Much has happened in the City of Orlando and all of it has not been good. Shootings and a child towed under by an alligator has given the city a black eye that has tarnished its image as the City Beautiful. The city has grown into an entertainment mecca with theme parks and a clubs all over the place. Such modernity might be the in thing now, but it seems that the city lost a bit of its magic from the good ole days.
When I went to Naval Nuclear Power School in Orlando back in 1982, the city was still a sleepy southern town with a county population of just under 500,000 people. There was Walt Disney World, but that was pretty much about it as far as theme parks were concerned until the opening of Epcot in October of that year. Wet n’ Wild was the major water park where you could get in for $10 and the only nightlife in the town was Church Street Station which consisted of a few bars and from what I have read closed its doors almost 20 years ago. I took the bus a couple of times around Orlando, but the bus service ended around 7:00 p.m. as most people stayed at home to spend their evenings cooking meals and listening to country music on WHOO radio. Yes, there is so much more to do there now, but the hectic pace of going from one park to another and dancing the night away seems inadequate to filling the void left in the soul of man.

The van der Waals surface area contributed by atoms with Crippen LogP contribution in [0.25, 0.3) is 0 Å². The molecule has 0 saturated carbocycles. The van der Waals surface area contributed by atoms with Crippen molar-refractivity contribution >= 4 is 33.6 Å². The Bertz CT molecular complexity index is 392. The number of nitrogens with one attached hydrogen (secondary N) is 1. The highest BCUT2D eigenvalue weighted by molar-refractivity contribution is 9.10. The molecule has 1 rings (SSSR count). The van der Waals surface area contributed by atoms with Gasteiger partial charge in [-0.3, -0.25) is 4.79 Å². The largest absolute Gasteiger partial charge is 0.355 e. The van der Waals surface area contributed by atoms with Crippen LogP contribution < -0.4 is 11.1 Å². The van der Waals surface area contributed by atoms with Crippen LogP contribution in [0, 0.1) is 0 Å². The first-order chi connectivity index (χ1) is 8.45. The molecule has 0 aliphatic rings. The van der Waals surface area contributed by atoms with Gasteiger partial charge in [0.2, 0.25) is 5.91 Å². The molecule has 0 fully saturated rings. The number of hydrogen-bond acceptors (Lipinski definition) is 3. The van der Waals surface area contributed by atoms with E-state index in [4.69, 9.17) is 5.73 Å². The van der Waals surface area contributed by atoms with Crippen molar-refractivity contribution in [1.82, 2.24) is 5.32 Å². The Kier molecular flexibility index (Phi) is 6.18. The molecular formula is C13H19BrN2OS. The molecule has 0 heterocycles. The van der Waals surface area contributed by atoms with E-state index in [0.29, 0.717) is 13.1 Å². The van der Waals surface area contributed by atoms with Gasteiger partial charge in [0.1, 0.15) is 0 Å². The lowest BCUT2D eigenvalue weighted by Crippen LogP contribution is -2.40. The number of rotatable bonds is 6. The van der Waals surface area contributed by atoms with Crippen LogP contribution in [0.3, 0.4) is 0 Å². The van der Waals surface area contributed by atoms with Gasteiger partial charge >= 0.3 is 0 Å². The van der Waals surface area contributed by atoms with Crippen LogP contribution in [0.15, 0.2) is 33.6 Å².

Perhaps it is time for people to set back and reflect on the meaning of culture and taking a break from the hustle and bustle or the rat race. Yes, the past might be somewhat silly according to this video, but it seems that families played together and stayed together and the pace was slow. Hopefully, places can once again become communities where people can associate with each without other things crowding out the natural growth of relationships. As Robert Nisbet said in his book “The Quest for Community” :
Other and more powerful forms of association have existed, but the major moral and psychological influences on the individual’s life have emanated from the family and local community and the church. Within such groups have been engendered the primary types of identification: affection, friendship, prestige, recognition. And within them also have been engendered or intensified the principal incentives of work, love, prayer, and devotion to freedom and order.
The Orlando of the past is gone and we cannot go back. However, it is not too late to preserve what’s left of the old culture where family, church and community was paramount. Let’s choose the right future.